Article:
"Absinthe" at the Spiegeltent at Pier 17.
With a very European sensibility, "Absinthe" is a cabaret-style variety show featuring a bizarre range of acts. Here's some info about the venue:
Saunter through the gently lit, European style beer garden. Drift on through the beautifully crafted art deco doors and discover a place filled with flirtatious laughter, exhilarating live performances, swirling lighting, and lush billowing velvet.
These gleaming mirrors have reflected loves, laughter, entertainment and spectacles from all over
Europefor the last 100 years.
From their beginnings in
at the turn of the last century, these iconic tents have been traveling the world as part of arts festivals and fairs. The famous and the infamous have performed in these haloed halls. Made from finest teak and beveled mirrors, and looked after Belgium
lovingly by a small band of owners, these exceptional venues have never failed to enthrall, delight, surprise and seduce.
For more information on the venue, click here.
On with the show...
The pre-show music consists of recorded military marches, which oddly adds to the retro ambience of the tented space. A round platform in the middle of the circular arrangement of folding chairs serves as the stage. Before the houselights dim, a striking and zaftig young woman in a black bustier and skirt enters and seat herself on top of the piano beside the stage. A man enters in a dark suit and bowler hat, begins to play the piano and she sings. Clearly not American, it's difficult to determine whether she's German, S. American, Italian, who knows what? (She's later introduced as Irish.) She is Camille. Earthy and unapologetically sensual, she whirls round and round in a carousel song (Jacques Brel, I think) - and almost makes you feel as if the round tent in which you sit is also spinning.
Following is an acrobatic pair of Englishmen (in dark suits and bowler hats) who go through an amazing series of presses and balances. They are a mismatched pair, size-wise, one taller, one shorter. The pair have a certain Laurel and Hardy quality, the tall one serious and dead-pan, the smaller one all child-like smiles. The suits come off during the act revealing sculpted forms in Union Jack briefs - I think we have a hit!
Next is a scantily clad woman swinging on a trapeze bar. She had some nice moves and was much stronger than one might have guessed from her appearance.
Soon we are introduced to Miss Behave, another Euro curiosity who seems to have neither a uvula nor a gag-reflex. Wearing a 1940's cut dress with a hobble skirt - in red latex, no less - she explains her act during her second appearance describing it as "...not so much 'wow!' but 'why?'..." Her feats include a cute bit with a pair of scissors, a rose stem dropped through her pierced tongue then putting out a lit cigar with same said tongue. Maximum shock effect comes with a bizarre finaletto involving a table leg.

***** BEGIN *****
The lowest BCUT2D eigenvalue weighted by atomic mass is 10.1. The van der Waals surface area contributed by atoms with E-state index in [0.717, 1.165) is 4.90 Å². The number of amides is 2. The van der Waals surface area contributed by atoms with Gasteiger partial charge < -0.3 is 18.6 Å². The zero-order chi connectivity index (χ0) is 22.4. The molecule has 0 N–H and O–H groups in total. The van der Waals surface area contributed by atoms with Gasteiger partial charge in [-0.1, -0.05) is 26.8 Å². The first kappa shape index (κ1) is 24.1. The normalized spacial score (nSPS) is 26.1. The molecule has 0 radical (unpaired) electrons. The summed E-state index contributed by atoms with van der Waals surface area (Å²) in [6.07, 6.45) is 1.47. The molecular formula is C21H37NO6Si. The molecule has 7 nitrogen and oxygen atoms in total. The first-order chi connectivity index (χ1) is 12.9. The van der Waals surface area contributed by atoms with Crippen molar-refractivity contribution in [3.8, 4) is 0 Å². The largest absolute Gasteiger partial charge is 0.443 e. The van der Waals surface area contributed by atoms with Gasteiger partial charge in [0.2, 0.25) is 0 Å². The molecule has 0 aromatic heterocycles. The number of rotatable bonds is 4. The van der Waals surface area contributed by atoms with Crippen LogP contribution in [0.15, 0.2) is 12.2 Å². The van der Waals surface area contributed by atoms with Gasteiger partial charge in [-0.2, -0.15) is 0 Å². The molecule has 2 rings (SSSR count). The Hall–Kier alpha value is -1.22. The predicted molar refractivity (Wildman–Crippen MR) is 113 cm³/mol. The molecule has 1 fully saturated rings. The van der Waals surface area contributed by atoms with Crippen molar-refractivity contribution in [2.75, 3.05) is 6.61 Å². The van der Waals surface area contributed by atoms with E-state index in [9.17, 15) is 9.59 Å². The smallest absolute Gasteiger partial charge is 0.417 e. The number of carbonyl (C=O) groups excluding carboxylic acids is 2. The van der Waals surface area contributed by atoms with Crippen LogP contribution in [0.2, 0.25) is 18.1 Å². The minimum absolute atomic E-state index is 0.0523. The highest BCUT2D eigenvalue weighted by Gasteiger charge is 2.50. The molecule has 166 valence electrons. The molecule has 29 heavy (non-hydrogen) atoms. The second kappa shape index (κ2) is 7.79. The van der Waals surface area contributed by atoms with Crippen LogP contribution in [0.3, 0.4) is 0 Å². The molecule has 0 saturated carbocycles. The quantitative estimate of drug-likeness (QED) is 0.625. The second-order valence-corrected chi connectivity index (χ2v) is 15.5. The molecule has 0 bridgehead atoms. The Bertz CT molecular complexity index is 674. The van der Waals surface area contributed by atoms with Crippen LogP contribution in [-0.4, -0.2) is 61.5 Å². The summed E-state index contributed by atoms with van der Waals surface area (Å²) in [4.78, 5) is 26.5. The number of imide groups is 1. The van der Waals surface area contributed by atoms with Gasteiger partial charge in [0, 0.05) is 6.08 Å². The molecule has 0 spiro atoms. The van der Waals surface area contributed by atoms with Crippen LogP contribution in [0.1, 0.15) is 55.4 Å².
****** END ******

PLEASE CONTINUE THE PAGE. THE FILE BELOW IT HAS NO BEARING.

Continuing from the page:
The next act was an inexplicable sound effects guy, whose only note from the director appeared to be "make it a little more creepily sexual from time to time." Skilled - yes, attractive - no. The act had no narrative to justify its presence, nor did it add anything to the proceedings.
Continuing on the creepy track, Rubberman - Captain Frodo! From Norway (I believe) this is the evening's contortionist. Forcing his body through not one, but two, tennis rackets (unstrung, of course and one 2" smaller in diameter than the other), he was quite funny and engaging. Full of pratfalls, at one point he has one foot on the ground, the other leg is pinned to his torso with the larger racket and the smaller racket is just past his head with one arm through and the other just above the shoulder. As he then bends over to pick up the microphone he's just dropped, he gives a leer to the crowd and says "I know what you're wondering. And, yes, I can!" I'm not sure that his spill all the way off the platform was intended.
After the intermission, Camille returns in an hilarious number "In These Shoes?" followed by Capt Frodo. This time, he stacks successively smaller cans while standing atop them, and ends by sitting on a vegetable-size can with both ankles behind his head. It is during this pose that he challenges the audience with "If you think there's something strange that you'd like to try, you'd be amazed at how you can make a living at it."
A Russian hula hoop performer is next, followed by a final song from Camille "Falling In Love Again" sung a capella in German - lovely!
The grand finale - and grand indeed! Well, how to describe it? In one of the more "Cirque-like" acts of the evening, a bathtub full of water is brought onto the stage. Two ropes/straps are lowered from above. David, wearing only blue jeans, gets in the tub, then wraps, lifts and swings himself around for 5-10 minutes. It's a clinical description, I know, but was it HOT! David is German, dark and smooth. The front row did receive some protection from the spray with some plastic sheeting.
In all, it was a most engaging evening - one I'm glad I didn't miss!